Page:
Suicide and Sharing Resources on Social Media
A lot of folks are really angry about people making posts via social media that encourage reaching out for help, and providing resources such as the National Suicide Prevention Lifeline and Crisis Text Line.
While I agree that we need to check in on our loved ones when we think they may be struggling, some folks excel at hiding their troubles. Not everyone who struggles with depression and suicidal thoughts is public about it. If asked, they would shrug, laugh, and say “I’m fine.”
When I went from actively self-harming into the realm of suicidal ideation, no one had any idea. They didn’t even know that I was depressed or self-harming. My life looked pretty perfect to everyone who wasn’t trapped in my head. So, everyone was shocked when I made an attempt on my own life. I could have had help, support, and people to talk to; but in that moment I didn’t know that I needed it, and to be honest I probably wouldn’t have taken help if it was offered. I would have done anything to avoid letting people know that I was struggling.
You. Cannot. Force. Someone. To. Let. You. Help.
As a crisis counselor, I have dealt with several active rescue situations in which the caller stated that they could have talked to family or friends, they had a solid support system; but they were too scared, ashamed, or just flat out tired of trying. They just happened to see an advertisement and called in so they wouldn’t be alone when they died. I helped save a few of them.
When you tell people not to post the numbers, because it doesn’t help, and they can just google it; this makes me wonder if you have ever dealt with a person who was actively trying to end their life. It is not uncommon for these folks to hurt so deeply that they are unable to eat, shower, have social interaction, or even get out of bed. They see no hope for the future. In that moment they literally feel like there are no viable options other than dying. Do you really believe they are going to be browsing google for phone numbers? The best hope is that a post or advertisement catches their eye and they decide to give it a try, if for no other reason, so they aren’t alone. By telling people to feel bad and not post awareness information and resources, you are actively denying people help in a literal life and death situation. For every post made telling people NOT to share this information, there is someone who will now no longer pass that information along to those who truly need it.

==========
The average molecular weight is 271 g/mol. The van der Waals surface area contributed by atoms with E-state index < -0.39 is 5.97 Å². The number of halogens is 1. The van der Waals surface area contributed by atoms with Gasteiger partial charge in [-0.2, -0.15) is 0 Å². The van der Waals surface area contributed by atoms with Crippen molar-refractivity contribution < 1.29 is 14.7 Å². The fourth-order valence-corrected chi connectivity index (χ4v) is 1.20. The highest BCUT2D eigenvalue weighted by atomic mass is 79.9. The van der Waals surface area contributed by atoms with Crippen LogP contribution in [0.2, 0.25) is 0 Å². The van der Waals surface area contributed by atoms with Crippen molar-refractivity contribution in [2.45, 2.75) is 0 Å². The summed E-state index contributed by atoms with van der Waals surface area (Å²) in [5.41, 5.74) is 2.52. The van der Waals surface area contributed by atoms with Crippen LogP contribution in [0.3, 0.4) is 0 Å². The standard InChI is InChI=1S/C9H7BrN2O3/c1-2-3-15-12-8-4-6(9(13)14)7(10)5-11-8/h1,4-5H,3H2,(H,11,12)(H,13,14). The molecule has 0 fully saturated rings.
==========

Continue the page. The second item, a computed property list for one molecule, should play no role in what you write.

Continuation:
Not every single person has been personally affected by mental illness. Not everyone has struggled with suicidal ideation. Not every person knows the signs to look for in a person who may be considering ending their life. These folks may not be aware of how they can make an impact, or how to help in meaningful ways. Maybe for them, sharing a meme is the biggest way they know how to help. Maybe they don’t know how to approach their loved ones about the situation without being offensive or making them feel worse.
As someone with a few diagnoses under my own belt, I find it incredibly hard to reach out to others about their mental health. It’s awkward and uncomfortable when people ask me about my mental health, and when they say they reached out because it doesn’t seem like I’m doing well, it makes me feel even worse, because obviously I’m doing poorly enough to cause alarm. Then I spiral into a negative thought pattern about how terrible I must look to the outside world, and they really must be thinking about me. So, while I may not reach out to someone and say, “Hey you seem to be doing pretty damn terrible, wanna talk about it?” I do care and I try to help how I can.
According to SAVE, Suicide is the 10th leading cause of death in the US, with 44,965 Americans dying by suicide annually. For every completion, there are 25 attempts.
So, yes. For fucks sake, be present and check on your people. But also: spread awareness, educate folks on healthy coping methods, advocate for more accessible mental healthcare, break down the stigma, and share the goddamned resources. People who know better, and are educated about depression and suicide, can DO better for those who are struggling. For every time those resources are shared, a life can potentially be saved. Let people help how they can.
National Suicide Prevention Lifeline:
Crisis Text Line:
Text “home” to 741-741